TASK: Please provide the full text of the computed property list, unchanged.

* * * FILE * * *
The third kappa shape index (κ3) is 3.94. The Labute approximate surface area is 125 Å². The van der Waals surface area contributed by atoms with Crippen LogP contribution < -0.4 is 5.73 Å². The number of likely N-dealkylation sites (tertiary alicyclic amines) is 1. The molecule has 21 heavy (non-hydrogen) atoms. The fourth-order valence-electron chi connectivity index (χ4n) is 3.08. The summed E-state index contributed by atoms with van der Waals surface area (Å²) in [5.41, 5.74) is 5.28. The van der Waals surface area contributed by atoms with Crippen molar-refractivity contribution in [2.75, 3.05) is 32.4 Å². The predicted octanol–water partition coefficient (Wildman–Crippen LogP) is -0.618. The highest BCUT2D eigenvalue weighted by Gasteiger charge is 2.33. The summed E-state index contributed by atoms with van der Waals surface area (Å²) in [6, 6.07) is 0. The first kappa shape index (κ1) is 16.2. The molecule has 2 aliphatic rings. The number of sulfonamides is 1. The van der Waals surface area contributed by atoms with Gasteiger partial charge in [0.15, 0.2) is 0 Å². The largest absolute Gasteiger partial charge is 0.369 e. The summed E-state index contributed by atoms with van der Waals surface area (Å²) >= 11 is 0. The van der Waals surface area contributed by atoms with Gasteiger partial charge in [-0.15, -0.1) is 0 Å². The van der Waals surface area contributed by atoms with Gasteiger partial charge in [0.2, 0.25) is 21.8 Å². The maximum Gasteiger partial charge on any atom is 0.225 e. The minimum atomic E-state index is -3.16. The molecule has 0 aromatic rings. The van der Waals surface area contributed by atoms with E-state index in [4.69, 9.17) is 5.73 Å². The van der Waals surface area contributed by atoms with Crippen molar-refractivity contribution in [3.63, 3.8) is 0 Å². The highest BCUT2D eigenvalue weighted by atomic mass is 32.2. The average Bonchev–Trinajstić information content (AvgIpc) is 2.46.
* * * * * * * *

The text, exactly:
The third kappa shape index (κ3) is 3.94. The Labute approximate surface area is 125 Å². The van der Waals surface area contributed by atoms with Crippen LogP contribution < -0.4 is 5.73 Å². The number of likely N-dealkylation sites (tertiary alicyclic amines) is 1. The molecule has 21 heavy (non-hydrogen) atoms. The fourth-order valence-electron chi connectivity index (χ4n) is 3.08. The summed E-state index contributed by atoms with van der Waals surface area (Å²) in [5.41, 5.74) is 5.28. The van der Waals surface area contributed by atoms with Crippen molar-refractivity contribution in [2.75, 3.05) is 32.4 Å². The predicted octanol–water partition coefficient (Wildman–Crippen LogP) is -0.618. The highest BCUT2D eigenvalue weighted by Gasteiger charge is 2.33. The summed E-state index contributed by atoms with van der Waals surface area (Å²) in [6, 6.07) is 0. The first kappa shape index (κ1) is 16.2. The molecule has 2 aliphatic rings. The number of sulfonamides is 1. The van der Waals surface area contributed by atoms with Gasteiger partial charge in [0.15, 0.2) is 0 Å². The largest absolute Gasteiger partial charge is 0.369 e. The summed E-state index contributed by atoms with van der Waals surface area (Å²) >= 11 is 0. The van der Waals surface area contributed by atoms with Gasteiger partial charge in [-0.15, -0.1) is 0 Å². The van der Waals surface area contributed by atoms with Gasteiger partial charge in [0.2, 0.25) is 21.8 Å². The maximum Gasteiger partial charge on any atom is 0.225 e. The minimum atomic E-state index is -3.16. The molecule has 0 aromatic rings. The van der Waals surface area contributed by atoms with E-state index in [4.69, 9.17) is 5.73 Å². The van der Waals surface area contributed by atoms with Crippen molar-refractivity contribution in [3.63, 3.8) is 0 Å². The highest BCUT2D eigenvalue weighted by atomic mass is 32.2. The average Bonchev–Trinajstić information content (AvgIpc) is 2.46.